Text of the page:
Mara, you said that with voice acting, you’re not limited to what you look like. What’s the one voice over character that is so NOT like you at all?
Mara: Well, let’s see… “The Faceless Old Woman Who Secretly Lives in Your Home.” I mean, I obviously have a face. [laughs] I’ve done all kinds of little things. I’ve done commercials, TV, etc. There are two parts coming up that I don’t think are very much like me, but I’m sort of keeping it secret as to what they are. But it’s really fun to be able to play a character that I don’t feel like I have much in common with. I mean, of course, I play this Spider on Bojack Horseman that was really fun. But that Spider was also part of a pretentious theater scene and I went to theater school in New York City so I actually know a lot of people like her.
[Laughs] Well, we will definitely look out for the announcements you’re keeping under wraps for now! Continuing with the voice acting a little bit here… did it take some adjustment to get into the animated role after your previous experiences in film?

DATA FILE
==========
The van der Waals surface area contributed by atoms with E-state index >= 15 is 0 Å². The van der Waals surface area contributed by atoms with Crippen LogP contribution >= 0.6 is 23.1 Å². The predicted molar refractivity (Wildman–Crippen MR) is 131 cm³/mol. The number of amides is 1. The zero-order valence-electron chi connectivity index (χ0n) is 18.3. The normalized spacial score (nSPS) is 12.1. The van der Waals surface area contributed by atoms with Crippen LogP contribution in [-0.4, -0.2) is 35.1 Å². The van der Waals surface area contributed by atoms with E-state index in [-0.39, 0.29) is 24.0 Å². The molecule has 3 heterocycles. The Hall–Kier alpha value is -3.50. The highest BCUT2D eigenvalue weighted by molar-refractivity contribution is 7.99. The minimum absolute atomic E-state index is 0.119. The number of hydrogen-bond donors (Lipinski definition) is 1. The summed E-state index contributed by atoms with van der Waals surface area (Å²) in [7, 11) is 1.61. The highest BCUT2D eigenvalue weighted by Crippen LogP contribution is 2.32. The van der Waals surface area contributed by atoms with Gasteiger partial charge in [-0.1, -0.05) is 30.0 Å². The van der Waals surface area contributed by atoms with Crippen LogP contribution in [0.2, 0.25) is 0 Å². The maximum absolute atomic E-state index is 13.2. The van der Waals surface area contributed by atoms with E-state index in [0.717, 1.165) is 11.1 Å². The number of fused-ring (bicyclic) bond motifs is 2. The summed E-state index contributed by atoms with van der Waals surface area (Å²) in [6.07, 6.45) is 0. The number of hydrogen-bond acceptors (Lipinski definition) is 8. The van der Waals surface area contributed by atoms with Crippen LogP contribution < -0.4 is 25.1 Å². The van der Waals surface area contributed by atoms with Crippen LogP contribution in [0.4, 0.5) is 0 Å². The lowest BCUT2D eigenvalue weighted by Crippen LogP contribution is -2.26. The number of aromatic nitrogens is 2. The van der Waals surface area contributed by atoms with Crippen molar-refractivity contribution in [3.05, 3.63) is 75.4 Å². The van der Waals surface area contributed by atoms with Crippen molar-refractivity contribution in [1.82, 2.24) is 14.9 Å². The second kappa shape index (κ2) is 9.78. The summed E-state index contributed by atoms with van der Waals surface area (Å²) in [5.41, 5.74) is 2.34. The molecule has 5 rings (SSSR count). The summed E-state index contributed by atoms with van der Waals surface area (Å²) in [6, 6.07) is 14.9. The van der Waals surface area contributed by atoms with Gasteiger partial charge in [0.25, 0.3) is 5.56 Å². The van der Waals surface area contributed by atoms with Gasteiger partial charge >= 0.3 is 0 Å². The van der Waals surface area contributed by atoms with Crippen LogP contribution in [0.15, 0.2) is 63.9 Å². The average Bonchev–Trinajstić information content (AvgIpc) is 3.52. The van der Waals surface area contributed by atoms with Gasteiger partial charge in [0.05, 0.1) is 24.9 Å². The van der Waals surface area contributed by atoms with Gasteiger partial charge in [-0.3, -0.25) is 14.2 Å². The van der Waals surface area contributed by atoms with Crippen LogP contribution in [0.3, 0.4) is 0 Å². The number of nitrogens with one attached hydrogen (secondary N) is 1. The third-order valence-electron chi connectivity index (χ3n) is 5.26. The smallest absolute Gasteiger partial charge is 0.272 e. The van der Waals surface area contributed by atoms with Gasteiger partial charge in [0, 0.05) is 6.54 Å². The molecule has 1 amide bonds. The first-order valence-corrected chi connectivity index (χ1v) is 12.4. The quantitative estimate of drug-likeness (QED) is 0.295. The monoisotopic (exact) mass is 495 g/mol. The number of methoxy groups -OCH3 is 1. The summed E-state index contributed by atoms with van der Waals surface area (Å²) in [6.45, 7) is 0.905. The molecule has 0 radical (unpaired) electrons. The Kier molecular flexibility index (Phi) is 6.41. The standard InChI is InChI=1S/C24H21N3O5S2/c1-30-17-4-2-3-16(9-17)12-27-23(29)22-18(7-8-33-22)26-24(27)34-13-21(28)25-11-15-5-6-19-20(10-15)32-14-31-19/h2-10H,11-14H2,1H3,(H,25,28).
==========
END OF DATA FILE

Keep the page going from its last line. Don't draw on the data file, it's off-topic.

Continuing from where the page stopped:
Mara: I feel like it actually comes much more easily to me than film acting. I feel a lot more in control…. It felt a lot more comfortable to me. I really like it a lot and I like doing it. I think that it fits my personality a little bit more. I think if you are a very athletic and agile person who’s very good at being in the moment, you’d probably do very well in film and theater. It’s all about the reaction and the mentality. But if you are somebody, like me, who overthinks everything, then voice over is great because you think of a million different ways to say the lines. You hear everything in your head and you have to imagine everything. So, I think it comes a lot more easily to me.
That’s really cool! Now you’ve gone from film to voice acting, but it must have been an interesting transition to go from having everything you said written for you to writing it all yourself. How did you discover your love for writing and what made you decide to write your own story?
Mara: I always knew I wanted to be a writer. The reason why I got into acting in the first place was because I like thinking up stories and performing them. I always knew I wanted to make up stories and write. Even when I was on set when I filming as a child, I would use my free time to write stories, plays, and scripts. It was usually similar to whatever it was that I was reading at the time. That’s just what I wanted to do. So, when I got older, I started focusing more.